THE COST OF HEALTHY EATING IS AN ONGOING QUARREL.
A study in 2013 by Harvard researchers revealed that an average family of four would need to spend an extra $2,000 a year to eat ‘healthy’. Although a recent journal published by BMC Public Health cements that a healthy diet as recommended by the Australian Dietary Guidelines, is cheaper then junk food, yet still too expensive for some, taking up to 31% of a low-income household’s disposable income. The acceptable benchmark of affordability is around 30%.
Australian families spend an average 17% of their incomes on food, ranking in the world’s top five countries for food affordability.
On a diet of up to 38% ‘junk food’, a family of two adults and two children spend between $640.20 and $661.92 fortnightly, depending on the socio-economic area. If this was to be changed to a healthy diet, the cost would decrease to between $560.93 and $580.01.
Despite these figures indicating it’s cheaper to eat healthy, it’s still a back and forth argument, with conflicting opinions between different researchers and different consumer groups.
What can be agreed on, is that food prices are rising across the board and demand for healthier options is only growing.
Over the past 15 years in Australia, the cost of healthy foods has increased more rapidly than unhealthy food, even though basic healthy foods don’t incur GST. Some argue that the recognised value of healthy foods are increasing demand and pushing up prices.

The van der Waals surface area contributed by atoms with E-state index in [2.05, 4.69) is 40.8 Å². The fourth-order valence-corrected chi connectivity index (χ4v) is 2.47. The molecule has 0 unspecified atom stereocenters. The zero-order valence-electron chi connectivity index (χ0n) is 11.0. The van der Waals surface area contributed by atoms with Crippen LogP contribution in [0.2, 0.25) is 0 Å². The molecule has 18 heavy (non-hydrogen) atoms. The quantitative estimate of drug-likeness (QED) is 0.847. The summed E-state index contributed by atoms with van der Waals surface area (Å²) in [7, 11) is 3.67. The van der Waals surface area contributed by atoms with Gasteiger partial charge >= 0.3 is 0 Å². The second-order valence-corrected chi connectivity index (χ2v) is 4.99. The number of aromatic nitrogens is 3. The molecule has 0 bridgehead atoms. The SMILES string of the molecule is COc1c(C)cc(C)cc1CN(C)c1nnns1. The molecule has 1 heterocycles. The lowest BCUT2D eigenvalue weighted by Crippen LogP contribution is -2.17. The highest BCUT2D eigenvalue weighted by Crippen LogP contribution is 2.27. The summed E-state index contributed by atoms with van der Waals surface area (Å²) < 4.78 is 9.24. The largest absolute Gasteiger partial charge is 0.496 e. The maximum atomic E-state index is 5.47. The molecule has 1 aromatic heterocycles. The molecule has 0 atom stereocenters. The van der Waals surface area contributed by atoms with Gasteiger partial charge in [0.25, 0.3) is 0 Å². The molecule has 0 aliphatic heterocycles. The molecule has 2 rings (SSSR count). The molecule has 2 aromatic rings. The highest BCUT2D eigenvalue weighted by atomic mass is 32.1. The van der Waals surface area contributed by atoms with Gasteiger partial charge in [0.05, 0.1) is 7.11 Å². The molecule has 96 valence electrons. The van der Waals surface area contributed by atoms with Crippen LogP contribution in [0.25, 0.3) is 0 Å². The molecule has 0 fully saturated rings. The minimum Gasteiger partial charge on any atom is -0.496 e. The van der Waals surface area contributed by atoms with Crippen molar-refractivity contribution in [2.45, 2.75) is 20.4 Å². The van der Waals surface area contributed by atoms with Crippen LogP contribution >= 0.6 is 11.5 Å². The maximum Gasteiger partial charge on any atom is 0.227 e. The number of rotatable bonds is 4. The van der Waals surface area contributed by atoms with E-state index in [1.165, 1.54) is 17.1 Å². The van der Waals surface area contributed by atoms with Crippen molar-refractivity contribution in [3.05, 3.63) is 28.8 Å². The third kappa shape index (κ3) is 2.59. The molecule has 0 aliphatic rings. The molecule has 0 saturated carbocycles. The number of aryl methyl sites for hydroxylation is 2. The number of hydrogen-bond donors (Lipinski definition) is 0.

Drivers behind the increasing demand for healthier food options include societal, demographic, technological, governmental and, most notably, the shift in consumer focus on their diets effect on their health. It’s estimated that global sales of healthy food products are estimated to reach $1 trillion by 2017.
Whether you agree or disagree that healthier foods cost more, research reveals that healthier foods are in high demand and are of high value to Australian consumers.
Call out: 88% of consumers are actually happy to pay more for healthier foods.
Australians see these healthy choices as an investment in their health and as a prevention method of disease and illness.
With news that poor diet is now the number one preventable risk factor contributing to the burden of disease in Australia, this demand is only expected to grow.
So does price really matter? Maybe value is what we should be assessing? And isn’t there more value in eating healthier?